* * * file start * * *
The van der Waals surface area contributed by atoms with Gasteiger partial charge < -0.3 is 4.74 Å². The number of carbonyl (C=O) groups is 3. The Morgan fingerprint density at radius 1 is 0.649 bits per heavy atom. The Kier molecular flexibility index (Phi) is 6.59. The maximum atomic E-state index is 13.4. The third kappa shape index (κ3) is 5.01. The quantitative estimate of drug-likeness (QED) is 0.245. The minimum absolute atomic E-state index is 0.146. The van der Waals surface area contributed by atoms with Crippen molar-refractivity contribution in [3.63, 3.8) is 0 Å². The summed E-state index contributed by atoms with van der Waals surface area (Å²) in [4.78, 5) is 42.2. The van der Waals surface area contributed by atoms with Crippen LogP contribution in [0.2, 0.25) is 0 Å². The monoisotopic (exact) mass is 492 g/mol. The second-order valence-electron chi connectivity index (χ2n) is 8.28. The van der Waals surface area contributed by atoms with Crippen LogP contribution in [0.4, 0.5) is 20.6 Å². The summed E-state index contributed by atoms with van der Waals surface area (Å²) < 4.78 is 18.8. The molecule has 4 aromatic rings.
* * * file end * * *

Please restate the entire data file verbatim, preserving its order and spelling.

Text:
The van der Waals surface area contributed by atoms with Gasteiger partial charge < -0.3 is 4.74 Å². The number of carbonyl (C=O) groups is 3. The Morgan fingerprint density at radius 1 is 0.649 bits per heavy atom. The Kier molecular flexibility index (Phi) is 6.59. The maximum atomic E-state index is 13.4. The third kappa shape index (κ3) is 5.01. The quantitative estimate of drug-likeness (QED) is 0.245. The minimum absolute atomic E-state index is 0.146. The van der Waals surface area contributed by atoms with Crippen molar-refractivity contribution in [3.63, 3.8) is 0 Å². The summed E-state index contributed by atoms with van der Waals surface area (Å²) in [4.78, 5) is 42.2. The van der Waals surface area contributed by atoms with Crippen LogP contribution in [0.2, 0.25) is 0 Å². The monoisotopic (exact) mass is 492 g/mol. The second-order valence-electron chi connectivity index (χ2n) is 8.28. The van der Waals surface area contributed by atoms with Crippen LogP contribution in [0.4, 0.5) is 20.6 Å². The summed E-state index contributed by atoms with van der Waals surface area (Å²) < 4.78 is 18.8. The molecule has 4 aromatic rings.